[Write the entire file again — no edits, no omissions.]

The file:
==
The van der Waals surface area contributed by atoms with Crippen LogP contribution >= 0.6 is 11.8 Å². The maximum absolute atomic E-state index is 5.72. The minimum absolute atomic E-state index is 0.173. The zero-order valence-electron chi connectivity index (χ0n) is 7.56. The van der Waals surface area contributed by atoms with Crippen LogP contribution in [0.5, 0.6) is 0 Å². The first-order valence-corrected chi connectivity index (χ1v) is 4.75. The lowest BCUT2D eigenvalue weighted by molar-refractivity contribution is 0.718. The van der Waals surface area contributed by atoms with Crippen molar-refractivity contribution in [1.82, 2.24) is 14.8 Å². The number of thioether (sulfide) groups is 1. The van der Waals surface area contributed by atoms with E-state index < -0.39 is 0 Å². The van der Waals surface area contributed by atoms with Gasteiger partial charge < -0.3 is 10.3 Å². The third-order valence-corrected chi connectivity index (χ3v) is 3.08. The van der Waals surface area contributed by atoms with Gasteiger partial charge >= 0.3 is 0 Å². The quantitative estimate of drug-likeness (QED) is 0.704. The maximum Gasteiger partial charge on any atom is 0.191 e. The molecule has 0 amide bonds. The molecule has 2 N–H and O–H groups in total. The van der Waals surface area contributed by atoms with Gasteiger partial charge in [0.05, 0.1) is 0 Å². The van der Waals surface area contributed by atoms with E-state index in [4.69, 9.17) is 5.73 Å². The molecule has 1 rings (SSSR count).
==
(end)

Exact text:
The van der Waals surface area contributed by atoms with Crippen LogP contribution >= 0.6 is 11.8 Å². The maximum absolute atomic E-state index is 5.72. The minimum absolute atomic E-state index is 0.173. The zero-order valence-electron chi connectivity index (χ0n) is 7.56. The van der Waals surface area contributed by atoms with Crippen LogP contribution in [0.5, 0.6) is 0 Å². The first-order valence-corrected chi connectivity index (χ1v) is 4.75. The lowest BCUT2D eigenvalue weighted by molar-refractivity contribution is 0.718. The van der Waals surface area contributed by atoms with Crippen molar-refractivity contribution in [1.82, 2.24) is 14.8 Å². The number of thioether (sulfide) groups is 1. The van der Waals surface area contributed by atoms with E-state index < -0.39 is 0 Å². The van der Waals surface area contributed by atoms with Gasteiger partial charge < -0.3 is 10.3 Å². The third-order valence-corrected chi connectivity index (χ3v) is 3.08. The van der Waals surface area contributed by atoms with Gasteiger partial charge >= 0.3 is 0 Å². The quantitative estimate of drug-likeness (QED) is 0.704. The maximum Gasteiger partial charge on any atom is 0.191 e. The molecule has 0 amide bonds. The molecule has 2 N–H and O–H groups in total. The van der Waals surface area contributed by atoms with Gasteiger partial charge in [0.05, 0.1) is 0 Å². The van der Waals surface area contributed by atoms with E-state index in [4.69, 9.17) is 5.73 Å². The molecule has 1 rings (SSSR count).